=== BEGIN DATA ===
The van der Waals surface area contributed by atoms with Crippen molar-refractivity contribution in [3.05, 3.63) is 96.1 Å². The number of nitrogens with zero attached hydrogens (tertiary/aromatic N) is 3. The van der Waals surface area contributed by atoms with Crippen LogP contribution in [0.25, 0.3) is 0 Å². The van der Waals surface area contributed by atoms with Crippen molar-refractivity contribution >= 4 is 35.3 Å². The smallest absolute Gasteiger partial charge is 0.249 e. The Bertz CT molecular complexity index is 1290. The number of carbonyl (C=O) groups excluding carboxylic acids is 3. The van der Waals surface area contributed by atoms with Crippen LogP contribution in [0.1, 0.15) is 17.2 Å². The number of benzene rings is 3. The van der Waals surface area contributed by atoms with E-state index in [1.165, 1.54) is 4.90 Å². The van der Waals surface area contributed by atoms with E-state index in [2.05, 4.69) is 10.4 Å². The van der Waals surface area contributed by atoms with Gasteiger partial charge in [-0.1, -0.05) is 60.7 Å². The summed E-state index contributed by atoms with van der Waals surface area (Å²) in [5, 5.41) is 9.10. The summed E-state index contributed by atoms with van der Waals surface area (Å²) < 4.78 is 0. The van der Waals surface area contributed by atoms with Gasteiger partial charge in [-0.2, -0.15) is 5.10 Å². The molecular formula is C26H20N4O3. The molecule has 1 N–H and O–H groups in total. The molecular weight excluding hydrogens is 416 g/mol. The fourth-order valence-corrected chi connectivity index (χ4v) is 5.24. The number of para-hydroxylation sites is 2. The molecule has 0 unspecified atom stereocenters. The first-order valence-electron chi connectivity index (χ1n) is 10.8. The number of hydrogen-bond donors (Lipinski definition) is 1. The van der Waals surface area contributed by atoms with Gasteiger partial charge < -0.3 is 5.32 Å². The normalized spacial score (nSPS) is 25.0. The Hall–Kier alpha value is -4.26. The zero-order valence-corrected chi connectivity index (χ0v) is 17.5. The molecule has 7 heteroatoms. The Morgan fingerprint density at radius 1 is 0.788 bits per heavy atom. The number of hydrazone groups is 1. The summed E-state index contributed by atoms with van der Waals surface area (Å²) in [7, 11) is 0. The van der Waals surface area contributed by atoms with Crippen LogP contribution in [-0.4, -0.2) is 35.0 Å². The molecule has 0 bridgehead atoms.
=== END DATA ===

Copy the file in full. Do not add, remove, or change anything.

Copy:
The van der Waals surface area contributed by atoms with Crippen molar-refractivity contribution in [3.05, 3.63) is 96.1 Å². The number of nitrogens with zero attached hydrogens (tertiary/aromatic N) is 3. The van der Waals surface area contributed by atoms with Crippen LogP contribution in [0.25, 0.3) is 0 Å². The van der Waals surface area contributed by atoms with Crippen molar-refractivity contribution >= 4 is 35.3 Å². The smallest absolute Gasteiger partial charge is 0.249 e. The Bertz CT molecular complexity index is 1290. The number of carbonyl (C=O) groups excluding carboxylic acids is 3. The van der Waals surface area contributed by atoms with Crippen LogP contribution in [0.1, 0.15) is 17.2 Å². The number of benzene rings is 3. The van der Waals surface area contributed by atoms with E-state index in [1.165, 1.54) is 4.90 Å². The van der Waals surface area contributed by atoms with E-state index in [2.05, 4.69) is 10.4 Å². The van der Waals surface area contributed by atoms with Gasteiger partial charge in [-0.1, -0.05) is 60.7 Å². The summed E-state index contributed by atoms with van der Waals surface area (Å²) in [5, 5.41) is 9.10. The summed E-state index contributed by atoms with van der Waals surface area (Å²) < 4.78 is 0. The van der Waals surface area contributed by atoms with Gasteiger partial charge in [-0.2, -0.15) is 5.10 Å². The molecular formula is C26H20N4O3. The molecule has 1 N–H and O–H groups in total. The molecular weight excluding hydrogens is 416 g/mol. The fourth-order valence-corrected chi connectivity index (χ4v) is 5.24. The number of para-hydroxylation sites is 2. The molecule has 0 unspecified atom stereocenters. The first-order valence-electron chi connectivity index (χ1n) is 10.8. The number of hydrogen-bond donors (Lipinski definition) is 1. The van der Waals surface area contributed by atoms with Gasteiger partial charge < -0.3 is 5.32 Å². The normalized spacial score (nSPS) is 25.0. The Hall–Kier alpha value is -4.26. The zero-order valence-corrected chi connectivity index (χ0v) is 17.5. The molecule has 7 heteroatoms. The Morgan fingerprint density at radius 1 is 0.788 bits per heavy atom. The number of hydrazone groups is 1. The summed E-state index contributed by atoms with van der Waals surface area (Å²) in [7, 11) is 0. The van der Waals surface area contributed by atoms with Crippen LogP contribution in [-0.4, -0.2) is 35.0 Å². The molecule has 0 bridgehead atoms.